Christo and Jeanne-Claude. The Floating Piers
Softcover with flaps, 9.3 x 11.4 in., 1.84 lb, 128 pages
Your definitive record of Christo and Jeanne-Claude’s The Floating Piers, the shimmering yellow walkway on Lake Iseo, Italy, from June 18 to July 3, 2016. Fabulous installation photography is accompanied by sketches, models, documents, and designs revealing the extraordinary process behind this waterborne work of art.
Christo and Jeanne-Claude’s Floating Piers on Lake IseoFrom June 18 to July 3, 2016, 100 kilometers east of Milan and 200 kilometers west of Venice, thousands of people will walk on water. The Floating Piers by Christo and Jeanne-Claude deploys 70,000 square meters of shimmering yellow fabric above a modular floating dock system of 220,000 high-density polyethylene cubes to create a temporary three-kilometer walkway across the surface of Lake Iseo, connecting the mainland to the islands of Monte Isola and San Paolo.
The piers are 16 meters wide and approximately 40 centimeters high, with sloping sides. Visitors experience the artwork by walking from Sulzano to Monte Isola and over to San Paolo. The mountains surrounding the lake also offer a bird’s-eye view of the project, revealing unnoticed angles and perspectives.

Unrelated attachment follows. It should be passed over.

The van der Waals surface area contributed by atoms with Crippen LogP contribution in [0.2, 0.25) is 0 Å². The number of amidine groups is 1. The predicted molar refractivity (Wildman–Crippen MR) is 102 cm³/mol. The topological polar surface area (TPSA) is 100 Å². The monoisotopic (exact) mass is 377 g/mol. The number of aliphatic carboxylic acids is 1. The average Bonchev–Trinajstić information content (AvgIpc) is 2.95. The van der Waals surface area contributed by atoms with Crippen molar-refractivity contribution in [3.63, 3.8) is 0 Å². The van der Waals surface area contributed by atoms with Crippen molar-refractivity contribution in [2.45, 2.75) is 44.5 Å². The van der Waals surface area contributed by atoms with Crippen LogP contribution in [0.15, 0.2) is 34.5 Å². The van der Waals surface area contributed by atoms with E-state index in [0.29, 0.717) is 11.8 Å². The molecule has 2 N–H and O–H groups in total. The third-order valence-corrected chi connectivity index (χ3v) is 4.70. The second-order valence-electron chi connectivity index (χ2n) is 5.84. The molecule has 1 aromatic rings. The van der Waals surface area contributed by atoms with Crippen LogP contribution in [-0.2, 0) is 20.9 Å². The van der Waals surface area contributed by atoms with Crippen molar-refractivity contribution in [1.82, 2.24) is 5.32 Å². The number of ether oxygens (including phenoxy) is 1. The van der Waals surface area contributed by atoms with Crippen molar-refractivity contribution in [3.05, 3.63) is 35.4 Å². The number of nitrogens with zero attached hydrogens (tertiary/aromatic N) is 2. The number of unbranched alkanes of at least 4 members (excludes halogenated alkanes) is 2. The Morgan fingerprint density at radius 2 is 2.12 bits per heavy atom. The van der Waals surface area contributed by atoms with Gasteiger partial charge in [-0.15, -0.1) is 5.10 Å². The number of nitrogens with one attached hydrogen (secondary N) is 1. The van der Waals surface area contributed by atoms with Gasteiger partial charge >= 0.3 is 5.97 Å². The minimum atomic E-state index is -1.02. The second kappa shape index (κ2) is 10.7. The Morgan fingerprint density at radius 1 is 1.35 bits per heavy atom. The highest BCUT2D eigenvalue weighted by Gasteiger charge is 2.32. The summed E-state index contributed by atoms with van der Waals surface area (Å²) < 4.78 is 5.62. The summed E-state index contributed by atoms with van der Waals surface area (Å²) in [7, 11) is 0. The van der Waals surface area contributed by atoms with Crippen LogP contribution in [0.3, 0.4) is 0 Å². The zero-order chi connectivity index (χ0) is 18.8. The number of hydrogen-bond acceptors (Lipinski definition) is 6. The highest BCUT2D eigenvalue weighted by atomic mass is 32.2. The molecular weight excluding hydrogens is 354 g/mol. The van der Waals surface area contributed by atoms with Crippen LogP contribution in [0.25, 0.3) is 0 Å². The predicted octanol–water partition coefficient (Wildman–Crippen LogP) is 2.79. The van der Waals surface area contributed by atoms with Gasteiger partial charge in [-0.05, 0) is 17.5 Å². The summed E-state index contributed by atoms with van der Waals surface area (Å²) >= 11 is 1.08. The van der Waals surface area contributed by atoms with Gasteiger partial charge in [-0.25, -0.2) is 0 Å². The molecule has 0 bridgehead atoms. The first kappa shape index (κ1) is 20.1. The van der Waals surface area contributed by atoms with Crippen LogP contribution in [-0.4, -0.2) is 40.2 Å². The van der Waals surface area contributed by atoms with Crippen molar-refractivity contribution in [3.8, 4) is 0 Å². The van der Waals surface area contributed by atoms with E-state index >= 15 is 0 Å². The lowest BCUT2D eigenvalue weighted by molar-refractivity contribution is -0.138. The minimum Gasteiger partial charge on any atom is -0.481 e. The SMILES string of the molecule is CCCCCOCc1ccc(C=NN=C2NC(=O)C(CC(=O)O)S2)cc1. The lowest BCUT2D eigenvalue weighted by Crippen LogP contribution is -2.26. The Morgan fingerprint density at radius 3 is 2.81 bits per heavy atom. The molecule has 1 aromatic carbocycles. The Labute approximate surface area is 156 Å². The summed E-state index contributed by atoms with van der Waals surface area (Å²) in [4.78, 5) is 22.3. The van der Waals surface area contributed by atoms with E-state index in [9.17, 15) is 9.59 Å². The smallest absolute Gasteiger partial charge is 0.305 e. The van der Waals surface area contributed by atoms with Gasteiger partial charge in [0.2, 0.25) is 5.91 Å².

The Floating Piers is Christo and Jeanne-Claude’s first large-scale project since they realized The Gates in 2005 and draws upon their established history of projects in Italy, including Wrapped Fountain and Wrapped Medieval Tower in Spoleto, 1968; Wrapped Monuments in Milan, 1970; and The Wall – Wrapped Roman Wall in Rome, 1973–74. As with all of Christo and Jeanne-Claude’s projects, The Floating Piers is funded entirely through the sale of Christo’s original works of art. After the 16-day exhibition, all components will be removed and recycled.
This book presents rich photographic coverage of The Floating Piers alongside sketches, models, documents and designs, revealing the process behind this waterborne work of art. Incorporating everything from approval procedures to the manufacture of fabric and anchoring elements, it testifies not only to Christo and Jeanne-Claude’s unique creative imagination but also to the immense technical, bureaucratic, and logistical feats that allowed the concept to take float.